Opening Day at Dodger Stadium was an over-the-top affair, even by Opening Day standards.
Magic Johnson, part of Dodgers ownership Guggenheim Baseball Management, made his appearance in style, walking through the dugout in a No. 13 Dodgers jersey, high-fiving players while his every movement was chronicled on the stadium's new HD video screens.
He went from the dugout to the mound to throw the ceremonial first pitch, but in a cool, scripted routine, Dodgers manager Don Mattingly went to the mound and pulled him in favor of Sandy Koufax to throw out the first pitch of the season Monday.
And the fans loved it.
The Dodgers also debuted their renovations to the stadium -- with a price tag exceeding $100 million -- and unveiled the team with that hefty $214.8 million payroll that Dodgers owners Johnson, Stan Kasten and Mark Walter of Guggenheim Baseball Management assembled.
But for Dodgers fans, the best part of Opening Day was the unscripted Clayton Kershaw performance. The ace threw a complete-game shutout against the San Francisco Giants and hit the winning solo home run in the eighth inning to power the Dodgers to a 4-0 victory.
He got a curtain call, and teammate Matt Kemp doused him with a bucket of water afterward.
"Opening Day was everything I could've dreamed of," Kershaw said. "Hopefully, we have another 161 of those coming up."
It was the first time since 1953 a starting Dodger pitcher tossed a complete game and hit a home run on Opening Day.
Last year, Johnson made headlines for sitting with then-maligned owner Frank McCourt right next to the Dodgers dugout in Petco Park. This year, there was no sign of the ugly past that had the Dodgers in bankruptcy court.
Before Monday's game, The Blue Man Group performed in center field, and the rival San Francisco Giants hung over the railing in their dugout, waiting for all the pomp and circumstance to be over and for baseball to start. The Giants are the defending World Series champions, so sitting through the Hollywood-like opener must have been trying.
About the only thing missing was a fighter jet flyover, which was probably canned because of governmental budget cuts.
There was a moment of silence for the victims of Sandy Hook, and military personnel waved an American flag that covered much of the field. Before the game, Don Newcombe threw baseballs to Marine Corps members in the stands, many of whom had never been to a Dodgers game.
Aloe Blacc, a rhythm-and-blues artist, sang the national anthem.
The Dodgers showed a highlight reel of Los Angeles sports stars and actors cheering them on to win a championship this season, from Lakers superstar Kobe Bryant and Kings captain Dustin Brown to comedian George Lopez and actress Jessica Alba.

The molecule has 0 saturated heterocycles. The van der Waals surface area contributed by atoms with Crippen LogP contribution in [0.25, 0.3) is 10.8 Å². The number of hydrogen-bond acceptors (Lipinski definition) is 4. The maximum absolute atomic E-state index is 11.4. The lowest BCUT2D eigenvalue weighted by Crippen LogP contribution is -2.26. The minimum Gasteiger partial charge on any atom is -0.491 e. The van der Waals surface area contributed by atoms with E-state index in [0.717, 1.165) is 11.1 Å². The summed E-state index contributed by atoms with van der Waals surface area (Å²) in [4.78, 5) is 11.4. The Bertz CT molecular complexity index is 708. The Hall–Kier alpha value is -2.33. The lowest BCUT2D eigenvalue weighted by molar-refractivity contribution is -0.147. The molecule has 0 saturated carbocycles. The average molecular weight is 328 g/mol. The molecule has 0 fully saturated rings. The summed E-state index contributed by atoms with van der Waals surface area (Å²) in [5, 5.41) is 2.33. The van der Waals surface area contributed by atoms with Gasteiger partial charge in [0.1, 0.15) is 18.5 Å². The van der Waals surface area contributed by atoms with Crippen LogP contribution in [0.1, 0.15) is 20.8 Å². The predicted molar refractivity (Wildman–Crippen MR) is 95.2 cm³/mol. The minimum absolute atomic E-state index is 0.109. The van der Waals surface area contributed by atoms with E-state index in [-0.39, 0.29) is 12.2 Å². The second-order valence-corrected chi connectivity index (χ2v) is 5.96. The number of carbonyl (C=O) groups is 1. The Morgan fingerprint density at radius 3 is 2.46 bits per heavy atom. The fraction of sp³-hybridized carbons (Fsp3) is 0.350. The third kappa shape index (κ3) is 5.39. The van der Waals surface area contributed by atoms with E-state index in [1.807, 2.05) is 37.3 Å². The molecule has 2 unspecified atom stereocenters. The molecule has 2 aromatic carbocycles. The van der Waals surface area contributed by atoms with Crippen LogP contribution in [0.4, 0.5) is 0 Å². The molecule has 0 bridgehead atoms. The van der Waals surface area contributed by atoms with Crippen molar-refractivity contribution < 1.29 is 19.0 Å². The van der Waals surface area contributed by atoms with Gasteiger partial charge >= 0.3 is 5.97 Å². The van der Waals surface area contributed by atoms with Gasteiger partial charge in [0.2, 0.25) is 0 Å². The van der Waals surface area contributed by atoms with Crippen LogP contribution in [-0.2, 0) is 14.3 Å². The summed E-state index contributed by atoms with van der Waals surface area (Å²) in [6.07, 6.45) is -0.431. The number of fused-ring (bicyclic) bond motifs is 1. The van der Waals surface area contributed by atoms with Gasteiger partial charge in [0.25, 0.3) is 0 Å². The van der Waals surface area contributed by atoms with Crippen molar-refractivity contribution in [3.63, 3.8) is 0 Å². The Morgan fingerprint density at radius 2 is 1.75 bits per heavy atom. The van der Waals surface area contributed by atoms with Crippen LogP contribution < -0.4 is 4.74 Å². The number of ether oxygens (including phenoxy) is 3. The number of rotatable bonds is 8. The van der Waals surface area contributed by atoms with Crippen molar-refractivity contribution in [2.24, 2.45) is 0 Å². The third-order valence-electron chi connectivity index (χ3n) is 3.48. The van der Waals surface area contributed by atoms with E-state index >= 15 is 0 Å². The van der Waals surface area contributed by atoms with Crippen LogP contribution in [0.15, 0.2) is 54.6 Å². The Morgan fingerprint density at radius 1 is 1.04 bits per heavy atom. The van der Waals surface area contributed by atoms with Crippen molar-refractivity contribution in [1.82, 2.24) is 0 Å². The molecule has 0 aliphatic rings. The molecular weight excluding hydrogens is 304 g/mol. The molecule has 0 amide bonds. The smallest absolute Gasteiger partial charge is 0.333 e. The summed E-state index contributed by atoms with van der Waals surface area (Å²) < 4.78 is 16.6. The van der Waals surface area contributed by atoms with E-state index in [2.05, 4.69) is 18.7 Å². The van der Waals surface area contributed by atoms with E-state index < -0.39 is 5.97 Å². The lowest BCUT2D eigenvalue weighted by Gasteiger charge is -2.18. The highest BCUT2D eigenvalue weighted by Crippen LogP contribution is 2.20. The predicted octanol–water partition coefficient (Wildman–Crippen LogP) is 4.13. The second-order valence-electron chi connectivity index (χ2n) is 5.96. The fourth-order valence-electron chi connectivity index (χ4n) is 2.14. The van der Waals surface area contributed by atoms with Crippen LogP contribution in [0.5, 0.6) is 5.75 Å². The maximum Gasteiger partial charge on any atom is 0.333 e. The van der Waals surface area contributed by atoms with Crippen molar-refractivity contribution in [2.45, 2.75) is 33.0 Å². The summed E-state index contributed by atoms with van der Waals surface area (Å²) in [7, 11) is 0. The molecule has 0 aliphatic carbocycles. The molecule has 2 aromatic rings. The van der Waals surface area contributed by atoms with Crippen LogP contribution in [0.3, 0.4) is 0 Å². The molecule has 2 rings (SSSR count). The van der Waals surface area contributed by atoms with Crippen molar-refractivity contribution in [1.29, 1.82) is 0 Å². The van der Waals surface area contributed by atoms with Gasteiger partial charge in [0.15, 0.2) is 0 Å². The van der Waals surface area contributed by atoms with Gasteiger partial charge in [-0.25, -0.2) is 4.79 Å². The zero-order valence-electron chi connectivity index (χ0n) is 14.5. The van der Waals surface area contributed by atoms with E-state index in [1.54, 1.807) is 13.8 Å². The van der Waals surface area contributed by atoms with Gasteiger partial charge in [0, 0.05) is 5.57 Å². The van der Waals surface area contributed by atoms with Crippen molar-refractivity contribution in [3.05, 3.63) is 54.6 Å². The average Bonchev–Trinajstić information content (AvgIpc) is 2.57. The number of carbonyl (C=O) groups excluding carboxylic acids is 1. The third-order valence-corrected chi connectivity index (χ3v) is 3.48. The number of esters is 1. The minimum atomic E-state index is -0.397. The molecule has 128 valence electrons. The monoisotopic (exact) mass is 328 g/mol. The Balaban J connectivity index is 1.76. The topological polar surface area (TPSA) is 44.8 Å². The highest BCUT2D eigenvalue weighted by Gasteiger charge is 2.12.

Brown, who led the Kings to the organization's first Stanley Cup in June, and Landon Donovan, whose Galaxy team just won the MLS championship in December, said: "It's your turn to win a championship."
Former Dodgers star Fernando Valenzuela was on the field before the game, continuing his run as a Spanish-language radio analyst.
Broadcasting legend Vin Scully was introduced before the game, garnering perhaps the most cheers of anyone. Scully is starting his 64th season as the Dodgers' play-by-play announcer. Last year, he was sick and unable to make Opening Day, but Scully was back Monday.
And then he uttered those famous words, "It's time for Dodger baseball."
A few fans, while impressed with many of the upgrades at the stadium, were definitely grumbling about some changes made to the stadium.
Joe DeMartino of Northridge, who has been a fan since 1940, was particularly upset about his handicap-accessible seats. The 80-year-old said when sitting down, he couldn't even see the pitcher's mound.
"I'm an ardent Dodgers fan and want to love everything they do, but I'm not sure what they accomplished here," DeMartino said. "I knew this place like the back of my hand and I'm just not convinced they did the fans a favor here."
On one set of back-row seats in the reserved section, blocked by the railing, there was a note that read: "This seat will be moved later this week so the rail does not block views. We apologize for this inconvenience."
Peter "Fuzzy" Hubbell, 59, of Redondo Beach was sporting his Dodgers cape, marking his 40th year at his favorite team's opening game.
Hubbell travels each year with up to 50 other fans on a bus from Redondo Beach, adding the only opening game he ever missed was for the birth of his granddaughter in 2008. On Monday, Hubbell said he is thankful for the upgrades at Dodger Stadium.
"It's an easier, friendlier environment," he said. "You can bring the kids, let them run around a little bit and keep an eye on the ballgame ... it's wonderful."
Monday's game was 8-year-old Ryder Aceves' second opening-day game to watch his favorite team and favorite player, Matt Kemp. The Wilmington boy said his best memory at the stadium so far was when his dad caught a ball and got it signed by Andre Ethier.
Ryder, who came to the game with his aunt, Aida Hernandez, said he hopes this season he'll get Kemp to sign a ball for him.
"Our whole family loves the Dodgers and love all the fun of Opening Day," Hernandez said. "Today especially, because of all the new things they added at the park."
Hernandez said she's optimistic her nephew will get his wish this year and that the family's team will secure a World Series win too.
"We've got new players, a new stadium and everything, so I think we'll take it all the way this year," she said.
There were still long concession lines, especially on the reserve level, but the Dodgers are trying to work out those Opening Day kinks that comes with renovations.
But the dramatic victory, something you can't buy, was surely the highlight of Opening Day.
Staff writer Mariecar Mendoza contributed to this report.
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